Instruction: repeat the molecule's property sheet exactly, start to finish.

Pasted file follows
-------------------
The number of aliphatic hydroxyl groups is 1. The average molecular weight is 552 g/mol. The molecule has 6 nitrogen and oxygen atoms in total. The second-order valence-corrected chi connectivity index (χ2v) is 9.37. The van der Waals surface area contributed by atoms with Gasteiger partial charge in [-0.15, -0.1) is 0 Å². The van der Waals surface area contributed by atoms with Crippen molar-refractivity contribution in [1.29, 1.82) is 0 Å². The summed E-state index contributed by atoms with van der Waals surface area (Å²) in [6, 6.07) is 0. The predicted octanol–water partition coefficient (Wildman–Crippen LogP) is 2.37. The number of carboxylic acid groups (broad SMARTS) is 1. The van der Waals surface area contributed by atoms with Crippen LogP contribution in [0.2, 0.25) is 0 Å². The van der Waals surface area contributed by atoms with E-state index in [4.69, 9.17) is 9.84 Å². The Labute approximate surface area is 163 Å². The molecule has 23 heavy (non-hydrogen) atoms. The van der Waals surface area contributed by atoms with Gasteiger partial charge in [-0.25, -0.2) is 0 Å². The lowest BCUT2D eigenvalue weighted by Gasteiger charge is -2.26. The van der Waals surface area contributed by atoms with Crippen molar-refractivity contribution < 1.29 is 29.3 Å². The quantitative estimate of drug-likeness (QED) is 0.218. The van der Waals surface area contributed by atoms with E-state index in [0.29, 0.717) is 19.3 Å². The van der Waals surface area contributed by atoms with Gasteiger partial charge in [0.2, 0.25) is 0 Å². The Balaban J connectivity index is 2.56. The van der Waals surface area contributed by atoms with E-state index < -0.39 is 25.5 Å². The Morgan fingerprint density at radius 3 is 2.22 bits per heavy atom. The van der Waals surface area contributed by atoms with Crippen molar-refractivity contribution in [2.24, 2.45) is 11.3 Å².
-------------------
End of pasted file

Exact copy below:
The number of aliphatic hydroxyl groups is 1. The average molecular weight is 552 g/mol. The molecule has 6 nitrogen and oxygen atoms in total. The second-order valence-corrected chi connectivity index (χ2v) is 9.37. The van der Waals surface area contributed by atoms with Gasteiger partial charge in [-0.15, -0.1) is 0 Å². The van der Waals surface area contributed by atoms with Crippen molar-refractivity contribution in [1.29, 1.82) is 0 Å². The summed E-state index contributed by atoms with van der Waals surface area (Å²) in [6, 6.07) is 0. The predicted octanol–water partition coefficient (Wildman–Crippen LogP) is 2.37. The number of carboxylic acid groups (broad SMARTS) is 1. The van der Waals surface area contributed by atoms with Crippen LogP contribution in [0.2, 0.25) is 0 Å². The van der Waals surface area contributed by atoms with E-state index in [4.69, 9.17) is 9.84 Å². The Labute approximate surface area is 163 Å². The molecule has 23 heavy (non-hydrogen) atoms. The van der Waals surface area contributed by atoms with Gasteiger partial charge in [-0.25, -0.2) is 0 Å². The lowest BCUT2D eigenvalue weighted by Gasteiger charge is -2.26. The van der Waals surface area contributed by atoms with Crippen molar-refractivity contribution < 1.29 is 29.3 Å². The quantitative estimate of drug-likeness (QED) is 0.218. The van der Waals surface area contributed by atoms with E-state index in [0.29, 0.717) is 19.3 Å². The van der Waals surface area contributed by atoms with Gasteiger partial charge in [0.2, 0.25) is 0 Å². The Balaban J connectivity index is 2.56. The van der Waals surface area contributed by atoms with E-state index < -0.39 is 25.5 Å². The Morgan fingerprint density at radius 3 is 2.22 bits per heavy atom. The van der Waals surface area contributed by atoms with Crippen molar-refractivity contribution in [2.24, 2.45) is 11.3 Å².